There can be little debate that one of the nation’s most pressing health crises is prescription drug abuse. Indeed, a person needn’t have done anything more than scan the newspaper headlines over the last few years to understand that it’s not just addiction rates that have skyrocketed across the U.S., but also the number of fatal overdoses.
The problem is particularly pronounced here in Tennessee, where the fatality rate from prescription drug overdoses is the 12th highest in the nation. Indeed, prescription drugs are responsible for more deaths in the Volunteer State every year than homicides, suicides or car accidents.
As distressing as these figures are, the good news is that state officials are reporting real progress in the fight against prescription drug abuse. Perhaps even better news is that these efforts are not overly reliant on putting people behind bars.
For instance, one state initiative that has proven highly successful in stemming the availability of highly addictive prescription drugs, reducing the practice of doctor shopping and helping save lives is the Controlled Substances Monitoring Database program.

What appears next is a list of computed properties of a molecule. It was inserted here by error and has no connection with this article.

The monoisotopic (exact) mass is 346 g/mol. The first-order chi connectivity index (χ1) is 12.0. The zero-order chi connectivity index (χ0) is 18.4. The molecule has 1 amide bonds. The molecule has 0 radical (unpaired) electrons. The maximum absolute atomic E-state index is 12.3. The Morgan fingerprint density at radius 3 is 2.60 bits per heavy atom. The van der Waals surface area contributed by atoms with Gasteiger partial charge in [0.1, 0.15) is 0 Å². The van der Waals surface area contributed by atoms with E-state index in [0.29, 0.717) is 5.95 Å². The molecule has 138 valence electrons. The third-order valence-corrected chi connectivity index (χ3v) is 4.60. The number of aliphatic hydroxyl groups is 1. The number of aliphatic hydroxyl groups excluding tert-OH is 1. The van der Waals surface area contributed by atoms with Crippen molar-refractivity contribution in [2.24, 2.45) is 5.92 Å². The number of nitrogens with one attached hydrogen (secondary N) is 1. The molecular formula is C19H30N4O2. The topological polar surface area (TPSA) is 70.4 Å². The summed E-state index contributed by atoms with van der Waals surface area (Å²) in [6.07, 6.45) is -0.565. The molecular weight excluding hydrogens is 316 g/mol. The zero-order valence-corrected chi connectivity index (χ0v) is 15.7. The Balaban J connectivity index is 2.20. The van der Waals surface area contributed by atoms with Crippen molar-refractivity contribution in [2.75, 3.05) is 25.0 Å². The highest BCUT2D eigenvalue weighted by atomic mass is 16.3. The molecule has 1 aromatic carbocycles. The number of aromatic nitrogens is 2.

Introduced in 2012, the program mandates that pharmacists must enter prescriptions for certain painkillers and sedatives into a centralized database maintained by the state, and that physicians must run a patient’s name through the database prior to prescribing any of these medications. Failure to comply with these mandates can result in disciplinary action, including the loss of a license.
According to state officials, the incidence of doctor shopping, meaning when patients struggling with addiction attempt to secure prescriptions from multiple providers, has decreased by a whopping 51 percent since 2012.
It’s worth noting that further change is on the horizon in the summer of 2016, as the law will require for the first time that all senior medical officers at the state’s nearly 300 pain clinics be pain specialists.
This reality coupled with the recent revelation in the National Survey on Drug Use and Health that abuse of prescription painkillers by both teens and young adults here in Tennessee has declined by 25 percent and 29 percent, respectively, is incredibly encouraging. Here’s hoping we continue this momentum.
If you have been arrested on drug charges related to the illegal possession of prescription drugs, consider speaking with an experienced legal professional who can help you explore all of your options, including treatment as an alternative to incarceration.